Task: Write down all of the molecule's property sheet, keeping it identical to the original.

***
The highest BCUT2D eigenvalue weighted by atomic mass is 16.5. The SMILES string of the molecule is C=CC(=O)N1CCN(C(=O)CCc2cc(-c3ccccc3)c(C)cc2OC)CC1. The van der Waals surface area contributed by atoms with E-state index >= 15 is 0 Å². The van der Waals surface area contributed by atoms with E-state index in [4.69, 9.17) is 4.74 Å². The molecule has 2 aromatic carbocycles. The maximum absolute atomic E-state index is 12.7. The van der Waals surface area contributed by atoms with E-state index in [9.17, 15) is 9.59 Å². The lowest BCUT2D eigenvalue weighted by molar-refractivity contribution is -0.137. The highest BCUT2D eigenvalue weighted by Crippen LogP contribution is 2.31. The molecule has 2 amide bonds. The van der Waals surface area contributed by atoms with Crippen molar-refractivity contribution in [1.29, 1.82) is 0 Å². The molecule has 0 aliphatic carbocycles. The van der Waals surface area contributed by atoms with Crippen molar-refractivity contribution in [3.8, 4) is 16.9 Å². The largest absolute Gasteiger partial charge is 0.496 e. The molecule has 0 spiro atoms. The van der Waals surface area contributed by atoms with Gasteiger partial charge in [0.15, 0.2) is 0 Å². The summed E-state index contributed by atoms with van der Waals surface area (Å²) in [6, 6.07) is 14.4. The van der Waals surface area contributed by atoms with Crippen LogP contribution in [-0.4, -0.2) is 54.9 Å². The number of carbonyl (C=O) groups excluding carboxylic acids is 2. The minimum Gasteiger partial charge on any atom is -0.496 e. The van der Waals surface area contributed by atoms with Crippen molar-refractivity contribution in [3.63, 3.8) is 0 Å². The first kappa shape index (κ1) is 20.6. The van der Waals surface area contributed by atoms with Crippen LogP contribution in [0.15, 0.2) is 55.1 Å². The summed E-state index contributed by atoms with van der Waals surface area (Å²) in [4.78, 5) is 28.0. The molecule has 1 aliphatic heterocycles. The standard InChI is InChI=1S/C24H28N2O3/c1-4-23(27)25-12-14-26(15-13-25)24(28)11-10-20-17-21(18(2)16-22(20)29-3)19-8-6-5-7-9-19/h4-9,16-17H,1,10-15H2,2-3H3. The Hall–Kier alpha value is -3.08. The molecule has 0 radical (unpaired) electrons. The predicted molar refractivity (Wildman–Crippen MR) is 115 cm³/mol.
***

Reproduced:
The highest BCUT2D eigenvalue weighted by atomic mass is 16.5. The SMILES string of the molecule is C=CC(=O)N1CCN(C(=O)CCc2cc(-c3ccccc3)c(C)cc2OC)CC1. The van der Waals surface area contributed by atoms with E-state index >= 15 is 0 Å². The van der Waals surface area contributed by atoms with E-state index in [4.69, 9.17) is 4.74 Å². The molecule has 2 aromatic carbocycles. The maximum absolute atomic E-state index is 12.7. The van der Waals surface area contributed by atoms with E-state index in [9.17, 15) is 9.59 Å². The lowest BCUT2D eigenvalue weighted by molar-refractivity contribution is -0.137. The highest BCUT2D eigenvalue weighted by Crippen LogP contribution is 2.31. The molecule has 2 amide bonds. The van der Waals surface area contributed by atoms with Crippen molar-refractivity contribution in [1.29, 1.82) is 0 Å². The molecule has 0 aliphatic carbocycles. The van der Waals surface area contributed by atoms with Crippen molar-refractivity contribution in [3.8, 4) is 16.9 Å². The largest absolute Gasteiger partial charge is 0.496 e. The molecule has 0 spiro atoms. The van der Waals surface area contributed by atoms with Gasteiger partial charge in [0.15, 0.2) is 0 Å². The summed E-state index contributed by atoms with van der Waals surface area (Å²) in [6, 6.07) is 14.4. The van der Waals surface area contributed by atoms with Crippen LogP contribution in [-0.4, -0.2) is 54.9 Å². The number of carbonyl (C=O) groups excluding carboxylic acids is 2. The minimum Gasteiger partial charge on any atom is -0.496 e. The van der Waals surface area contributed by atoms with Crippen molar-refractivity contribution in [3.63, 3.8) is 0 Å². The first kappa shape index (κ1) is 20.6. The van der Waals surface area contributed by atoms with Crippen LogP contribution in [0.15, 0.2) is 55.1 Å². The summed E-state index contributed by atoms with van der Waals surface area (Å²) in [4.78, 5) is 28.0. The molecule has 1 aliphatic heterocycles. The standard InChI is InChI=1S/C24H28N2O3/c1-4-23(27)25-12-14-26(15-13-25)24(28)11-10-20-17-21(18(2)16-22(20)29-3)19-8-6-5-7-9-19/h4-9,16-17H,1,10-15H2,2-3H3. The Hall–Kier alpha value is -3.08. The molecule has 0 radical (unpaired) electrons. The predicted molar refractivity (Wildman–Crippen MR) is 115 cm³/mol.